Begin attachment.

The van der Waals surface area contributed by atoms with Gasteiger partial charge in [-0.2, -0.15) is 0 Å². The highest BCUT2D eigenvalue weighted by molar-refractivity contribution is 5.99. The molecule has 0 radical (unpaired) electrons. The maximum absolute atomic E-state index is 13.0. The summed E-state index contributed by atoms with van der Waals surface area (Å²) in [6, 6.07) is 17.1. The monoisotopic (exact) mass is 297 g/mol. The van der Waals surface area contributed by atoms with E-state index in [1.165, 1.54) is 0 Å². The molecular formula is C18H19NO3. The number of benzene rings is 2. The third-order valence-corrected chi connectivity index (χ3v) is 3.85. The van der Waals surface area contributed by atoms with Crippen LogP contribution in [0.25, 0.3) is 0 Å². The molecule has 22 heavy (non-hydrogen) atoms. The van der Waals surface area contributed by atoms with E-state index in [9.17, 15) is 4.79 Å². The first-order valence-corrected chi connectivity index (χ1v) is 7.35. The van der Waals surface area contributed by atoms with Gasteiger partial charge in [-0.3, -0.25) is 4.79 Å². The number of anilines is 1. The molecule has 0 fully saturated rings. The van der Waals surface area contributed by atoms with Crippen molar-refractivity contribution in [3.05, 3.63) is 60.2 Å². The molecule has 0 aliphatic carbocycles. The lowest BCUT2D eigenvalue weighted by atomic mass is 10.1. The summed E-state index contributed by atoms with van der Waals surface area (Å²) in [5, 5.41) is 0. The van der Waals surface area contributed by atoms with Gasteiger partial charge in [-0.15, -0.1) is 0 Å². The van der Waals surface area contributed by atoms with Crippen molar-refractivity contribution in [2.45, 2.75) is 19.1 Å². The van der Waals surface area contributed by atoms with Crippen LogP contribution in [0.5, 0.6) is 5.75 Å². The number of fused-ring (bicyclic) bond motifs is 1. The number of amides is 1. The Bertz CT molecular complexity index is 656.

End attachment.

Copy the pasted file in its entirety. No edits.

The van der Waals surface area contributed by atoms with Gasteiger partial charge in [-0.2, -0.15) is 0 Å². The highest BCUT2D eigenvalue weighted by molar-refractivity contribution is 5.99. The molecule has 0 radical (unpaired) electrons. The maximum absolute atomic E-state index is 13.0. The summed E-state index contributed by atoms with van der Waals surface area (Å²) in [6, 6.07) is 17.1. The monoisotopic (exact) mass is 297 g/mol. The van der Waals surface area contributed by atoms with E-state index in [1.165, 1.54) is 0 Å². The molecular formula is C18H19NO3. The number of benzene rings is 2. The third-order valence-corrected chi connectivity index (χ3v) is 3.85. The van der Waals surface area contributed by atoms with Crippen LogP contribution in [0.25, 0.3) is 0 Å². The molecule has 22 heavy (non-hydrogen) atoms. The van der Waals surface area contributed by atoms with E-state index in [9.17, 15) is 4.79 Å². The first-order valence-corrected chi connectivity index (χ1v) is 7.35. The van der Waals surface area contributed by atoms with Gasteiger partial charge in [-0.3, -0.25) is 4.79 Å². The number of anilines is 1. The molecule has 0 fully saturated rings. The van der Waals surface area contributed by atoms with Crippen molar-refractivity contribution in [3.05, 3.63) is 60.2 Å². The molecule has 0 aliphatic carbocycles. The lowest BCUT2D eigenvalue weighted by atomic mass is 10.1. The summed E-state index contributed by atoms with van der Waals surface area (Å²) in [5, 5.41) is 0. The van der Waals surface area contributed by atoms with Gasteiger partial charge in [-0.15, -0.1) is 0 Å². The van der Waals surface area contributed by atoms with Crippen molar-refractivity contribution in [2.45, 2.75) is 19.1 Å². The van der Waals surface area contributed by atoms with Crippen LogP contribution in [0.5, 0.6) is 5.75 Å². The number of fused-ring (bicyclic) bond motifs is 1. The number of amides is 1. The Bertz CT molecular complexity index is 656.